• Abstract: The study uses an asset index of consumer durables to track changes in household wealth in Ghana during the recent period of strong growth. Using the Ghana Living Standards Survey of 1998 that contains both wealth data and consumer durable data, the authors demonstrate that the asset index approximate marketable wealth adequately. Although asset index estimates of wealth cannot match the precision of wealth surveys, this approach can provide useful information on marketable wealth in countries where more appropriate sources are not available. The asset index analysis with the three demographic and health surveys for 1993, 1998 and 2003 suggests that the solid economic growth seen over this period has been accompanied by a strong rise in the average asset index scores.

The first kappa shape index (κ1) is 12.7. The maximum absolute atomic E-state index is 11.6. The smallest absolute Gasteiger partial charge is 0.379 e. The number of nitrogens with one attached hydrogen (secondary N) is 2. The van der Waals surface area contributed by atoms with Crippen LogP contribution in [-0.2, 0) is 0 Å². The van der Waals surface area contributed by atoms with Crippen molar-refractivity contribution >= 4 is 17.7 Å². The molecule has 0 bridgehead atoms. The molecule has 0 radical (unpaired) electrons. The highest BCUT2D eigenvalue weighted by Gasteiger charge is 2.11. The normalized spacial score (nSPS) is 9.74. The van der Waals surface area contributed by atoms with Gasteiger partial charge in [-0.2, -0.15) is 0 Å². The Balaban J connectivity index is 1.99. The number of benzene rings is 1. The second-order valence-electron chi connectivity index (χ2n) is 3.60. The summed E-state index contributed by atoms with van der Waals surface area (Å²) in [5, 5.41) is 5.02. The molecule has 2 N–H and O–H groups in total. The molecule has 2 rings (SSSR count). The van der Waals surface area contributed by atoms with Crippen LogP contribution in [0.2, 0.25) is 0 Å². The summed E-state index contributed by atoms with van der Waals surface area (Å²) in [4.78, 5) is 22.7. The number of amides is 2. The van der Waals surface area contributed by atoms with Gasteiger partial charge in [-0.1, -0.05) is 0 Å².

• Topic: International Relations, Development, Political Economy
  • Political Geography: Africa, Ghana
  • Author: Juliano Assunção
  • Publication Date: 11-2006
  • Content Type: Working Paper
  • Institution: United Nations University
  • Abstract: Land and wealth are closely related in rural Brazil, a country characterized by high levels of inequality in terms of income or landholdings. After presenting a historical retrospective of land concentration and land reform in Brazil, this study evaluates the impact of the land reform programme undertaken in the 1990s on land ownership and land distribution. It is shown that the programme increased landownership among poor rural families and those with less educated household heads, reducing the fraction of the other families with landholding. Also, the land reform programme increased land inequality among landowners.